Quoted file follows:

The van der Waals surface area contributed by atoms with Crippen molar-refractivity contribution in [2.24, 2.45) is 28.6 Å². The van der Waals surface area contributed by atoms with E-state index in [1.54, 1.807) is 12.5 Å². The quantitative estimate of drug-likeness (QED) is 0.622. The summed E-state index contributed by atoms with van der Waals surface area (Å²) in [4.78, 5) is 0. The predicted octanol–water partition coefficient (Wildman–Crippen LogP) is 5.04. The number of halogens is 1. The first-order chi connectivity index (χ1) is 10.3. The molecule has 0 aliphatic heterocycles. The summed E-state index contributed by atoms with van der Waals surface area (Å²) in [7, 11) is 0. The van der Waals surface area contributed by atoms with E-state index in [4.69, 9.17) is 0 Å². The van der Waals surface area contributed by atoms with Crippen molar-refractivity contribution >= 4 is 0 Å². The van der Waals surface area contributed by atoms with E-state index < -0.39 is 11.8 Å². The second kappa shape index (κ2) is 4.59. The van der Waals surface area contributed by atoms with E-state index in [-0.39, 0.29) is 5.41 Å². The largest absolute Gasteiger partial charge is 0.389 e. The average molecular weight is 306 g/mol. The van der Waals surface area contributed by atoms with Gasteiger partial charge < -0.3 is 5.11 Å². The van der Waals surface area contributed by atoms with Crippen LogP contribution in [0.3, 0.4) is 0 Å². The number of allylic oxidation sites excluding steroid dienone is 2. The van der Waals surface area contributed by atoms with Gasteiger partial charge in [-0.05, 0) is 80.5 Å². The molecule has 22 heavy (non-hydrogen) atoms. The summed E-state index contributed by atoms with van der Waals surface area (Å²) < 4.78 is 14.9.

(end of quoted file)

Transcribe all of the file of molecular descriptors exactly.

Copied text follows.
The van der Waals surface area contributed by atoms with Crippen molar-refractivity contribution in [2.24, 2.45) is 28.6 Å². The van der Waals surface area contributed by atoms with E-state index in [1.54, 1.807) is 12.5 Å². The quantitative estimate of drug-likeness (QED) is 0.622. The summed E-state index contributed by atoms with van der Waals surface area (Å²) in [4.78, 5) is 0. The predicted octanol–water partition coefficient (Wildman–Crippen LogP) is 5.04. The number of halogens is 1. The first-order chi connectivity index (χ1) is 10.3. The molecule has 0 aliphatic heterocycles. The summed E-state index contributed by atoms with van der Waals surface area (Å²) in [7, 11) is 0. The van der Waals surface area contributed by atoms with E-state index in [4.69, 9.17) is 0 Å². The van der Waals surface area contributed by atoms with Crippen molar-refractivity contribution >= 4 is 0 Å². The van der Waals surface area contributed by atoms with E-state index < -0.39 is 11.8 Å². The second kappa shape index (κ2) is 4.59. The van der Waals surface area contributed by atoms with E-state index in [-0.39, 0.29) is 5.41 Å². The largest absolute Gasteiger partial charge is 0.389 e. The average molecular weight is 306 g/mol. The van der Waals surface area contributed by atoms with Gasteiger partial charge < -0.3 is 5.11 Å². The van der Waals surface area contributed by atoms with Crippen LogP contribution in [0.3, 0.4) is 0 Å². The number of allylic oxidation sites excluding steroid dienone is 2. The van der Waals surface area contributed by atoms with Gasteiger partial charge in [-0.05, 0) is 80.5 Å². The molecule has 22 heavy (non-hydrogen) atoms. The summed E-state index contributed by atoms with van der Waals surface area (Å²) < 4.78 is 14.9.